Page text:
In a desire to dispel ghosts from Europe's largest active Jewish burial ground, Britta Wauer turns it into a cheery, almost cutesy place where gentiles can learn about quaint Jewish customs of an almost incidentally destroyed community, and older Jews fondly reminisce about a bygone world. "In Heaven Underground: The Weissensee Jewish Cemetery" is undoubtedly a well-meaning attempt to bridge the cemetery's grand past and its forested present, but the filmmakers don't understand that ghosts shouldn't be erased, but understood. German TV and less discriminating Jewish fests are likely outlets.

In a desire to dispel ghosts from Europe’s largest active Jewish burial ground, Britta Wauer turns it into a cheery, almost cutesy place where gentiles can learn about quaint Jewish customs of an almost incidentally destroyed community, and older Jews fondly reminisce about a bygone world. “In Heaven Underground: The Weissensee Jewish Cemetery” is undoubtedly a well-meaning attempt to bridge the cemetery’s grand past and its forested present, but the filmmakers don’t understand that ghosts shouldn’t be erased, but understood. German TV and less discriminating Jewish fests are likely outlets.

Opened in 1880, Weissensee forms a huge green swath in Berlin, where well-to-do families commissioned eclectic monuments. It miraculously survived the Nazis and the Wall, finding new momentum with an expanding Russian-Jewish population unfamiliar with traditional customs. Wauer shoots from above and on the ground, emphasizing the sylvan aspects of the troublingly overgrown cemetery, a space shared by ornithologists, tourists and elderly emigres returning to locate family plots. Her attempt to relieve uncomfortable events with happy stories makes for a disturbing superficiality, and a “make your own Jewish grave” student project is plain offensive. Score is omnipresent and insufferable.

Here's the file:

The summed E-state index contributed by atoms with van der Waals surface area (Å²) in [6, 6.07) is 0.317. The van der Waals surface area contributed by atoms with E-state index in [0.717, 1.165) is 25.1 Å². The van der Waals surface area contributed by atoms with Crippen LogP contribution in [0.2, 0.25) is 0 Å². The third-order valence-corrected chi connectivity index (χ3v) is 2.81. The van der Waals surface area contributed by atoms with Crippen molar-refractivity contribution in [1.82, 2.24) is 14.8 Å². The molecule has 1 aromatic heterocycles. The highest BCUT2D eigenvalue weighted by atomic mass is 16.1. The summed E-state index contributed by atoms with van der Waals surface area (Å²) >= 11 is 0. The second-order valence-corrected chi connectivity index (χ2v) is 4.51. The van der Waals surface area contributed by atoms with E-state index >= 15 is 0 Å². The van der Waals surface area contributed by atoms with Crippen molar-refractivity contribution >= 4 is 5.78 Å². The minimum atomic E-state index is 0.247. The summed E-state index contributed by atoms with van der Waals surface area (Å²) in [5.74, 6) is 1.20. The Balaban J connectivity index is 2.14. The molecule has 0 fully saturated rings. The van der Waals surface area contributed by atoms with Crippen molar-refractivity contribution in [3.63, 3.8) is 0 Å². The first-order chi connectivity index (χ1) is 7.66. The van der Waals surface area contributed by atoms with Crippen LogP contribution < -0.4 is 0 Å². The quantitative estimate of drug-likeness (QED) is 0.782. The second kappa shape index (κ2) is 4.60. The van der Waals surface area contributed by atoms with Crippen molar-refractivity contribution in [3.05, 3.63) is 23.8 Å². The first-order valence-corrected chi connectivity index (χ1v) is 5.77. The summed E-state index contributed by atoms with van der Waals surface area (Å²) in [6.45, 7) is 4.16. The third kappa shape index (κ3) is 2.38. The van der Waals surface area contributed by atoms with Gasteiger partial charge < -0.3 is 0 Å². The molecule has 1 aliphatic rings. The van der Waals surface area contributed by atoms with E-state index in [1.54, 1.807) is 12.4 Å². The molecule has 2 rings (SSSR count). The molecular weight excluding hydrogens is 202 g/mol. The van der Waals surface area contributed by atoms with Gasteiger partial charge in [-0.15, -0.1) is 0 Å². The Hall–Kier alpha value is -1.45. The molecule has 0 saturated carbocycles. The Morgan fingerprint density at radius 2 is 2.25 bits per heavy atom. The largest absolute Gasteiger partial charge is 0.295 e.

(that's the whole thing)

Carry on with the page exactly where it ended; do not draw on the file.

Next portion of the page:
In Heaven Underground: The Weissensee Jewish Cemetery

Germany

Production

A Britzka Film, RBB, SR production in collaboration with Arte. Produced, directed, written by Britta Wauer.

Crew

Camera (color), Kaspar Koepke; editor, Berthold Baule; music, Karim Sebastian Elias. Reviewed at Berlin Film Festival (Panorama Dokumente), Feb. 13, 2011. Running time: 95 MIN.

Cast

With: William Wolff, Ron Kohls, Gabriella Naidu, Harry Kindermann, Reinhard Maenne, Klaus Lorenz, Hannah Lickert, Hermann Simon, Benny Epstein, Daniel Hakarem, Alfred Etzold, Ronnie Golz, Robert Dietrich, Rainer Altenkamp, Gesine Sturm, Lev Tabachnik. (German, English dialogue)

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